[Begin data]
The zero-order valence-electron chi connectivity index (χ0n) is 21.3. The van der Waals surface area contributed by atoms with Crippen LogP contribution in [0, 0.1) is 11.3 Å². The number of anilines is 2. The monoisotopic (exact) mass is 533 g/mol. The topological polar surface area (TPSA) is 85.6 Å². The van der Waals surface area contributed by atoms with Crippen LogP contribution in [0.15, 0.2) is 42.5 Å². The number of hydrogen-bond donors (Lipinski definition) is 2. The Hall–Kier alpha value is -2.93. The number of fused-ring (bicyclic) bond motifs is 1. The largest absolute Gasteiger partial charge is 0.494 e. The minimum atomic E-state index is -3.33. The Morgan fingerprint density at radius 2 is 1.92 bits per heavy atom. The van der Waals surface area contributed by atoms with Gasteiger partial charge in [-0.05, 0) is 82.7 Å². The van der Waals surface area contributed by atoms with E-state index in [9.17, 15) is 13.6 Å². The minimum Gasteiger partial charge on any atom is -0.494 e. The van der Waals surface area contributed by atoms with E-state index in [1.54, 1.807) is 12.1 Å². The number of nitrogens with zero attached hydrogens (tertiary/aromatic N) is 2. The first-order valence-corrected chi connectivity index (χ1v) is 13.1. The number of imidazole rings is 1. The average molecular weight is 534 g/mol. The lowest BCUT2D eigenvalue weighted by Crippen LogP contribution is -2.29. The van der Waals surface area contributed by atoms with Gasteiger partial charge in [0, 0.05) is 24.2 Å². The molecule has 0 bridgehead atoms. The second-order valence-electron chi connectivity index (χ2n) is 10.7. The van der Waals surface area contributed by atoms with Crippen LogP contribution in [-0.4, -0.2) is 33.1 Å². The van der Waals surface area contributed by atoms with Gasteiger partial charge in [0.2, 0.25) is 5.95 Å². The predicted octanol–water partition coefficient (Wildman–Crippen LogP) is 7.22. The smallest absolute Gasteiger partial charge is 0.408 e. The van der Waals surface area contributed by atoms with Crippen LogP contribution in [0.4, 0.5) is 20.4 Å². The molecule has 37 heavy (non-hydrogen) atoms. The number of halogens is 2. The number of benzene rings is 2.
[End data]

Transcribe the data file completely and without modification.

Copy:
The zero-order valence-electron chi connectivity index (χ0n) is 21.3. The van der Waals surface area contributed by atoms with Crippen LogP contribution in [0, 0.1) is 11.3 Å². The number of anilines is 2. The monoisotopic (exact) mass is 533 g/mol. The topological polar surface area (TPSA) is 85.6 Å². The van der Waals surface area contributed by atoms with Crippen LogP contribution in [0.15, 0.2) is 42.5 Å². The number of hydrogen-bond donors (Lipinski definition) is 2. The Hall–Kier alpha value is -2.93. The number of fused-ring (bicyclic) bond motifs is 1. The largest absolute Gasteiger partial charge is 0.494 e. The minimum atomic E-state index is -3.33. The Morgan fingerprint density at radius 2 is 1.92 bits per heavy atom. The van der Waals surface area contributed by atoms with Gasteiger partial charge in [-0.05, 0) is 82.7 Å². The van der Waals surface area contributed by atoms with E-state index in [9.17, 15) is 13.6 Å². The minimum Gasteiger partial charge on any atom is -0.494 e. The van der Waals surface area contributed by atoms with E-state index in [1.54, 1.807) is 12.1 Å². The number of nitrogens with zero attached hydrogens (tertiary/aromatic N) is 2. The first-order valence-corrected chi connectivity index (χ1v) is 13.1. The number of imidazole rings is 1. The average molecular weight is 534 g/mol. The lowest BCUT2D eigenvalue weighted by Crippen LogP contribution is -2.29. The van der Waals surface area contributed by atoms with Gasteiger partial charge in [0, 0.05) is 24.2 Å². The molecule has 0 bridgehead atoms. The second-order valence-electron chi connectivity index (χ2n) is 10.7. The van der Waals surface area contributed by atoms with Crippen LogP contribution in [-0.4, -0.2) is 33.1 Å². The van der Waals surface area contributed by atoms with Gasteiger partial charge in [0.2, 0.25) is 5.95 Å². The predicted octanol–water partition coefficient (Wildman–Crippen LogP) is 7.22. The smallest absolute Gasteiger partial charge is 0.408 e. The van der Waals surface area contributed by atoms with Crippen LogP contribution in [0.4, 0.5) is 20.4 Å². The molecule has 37 heavy (non-hydrogen) atoms. The number of halogens is 2. The number of benzene rings is 2.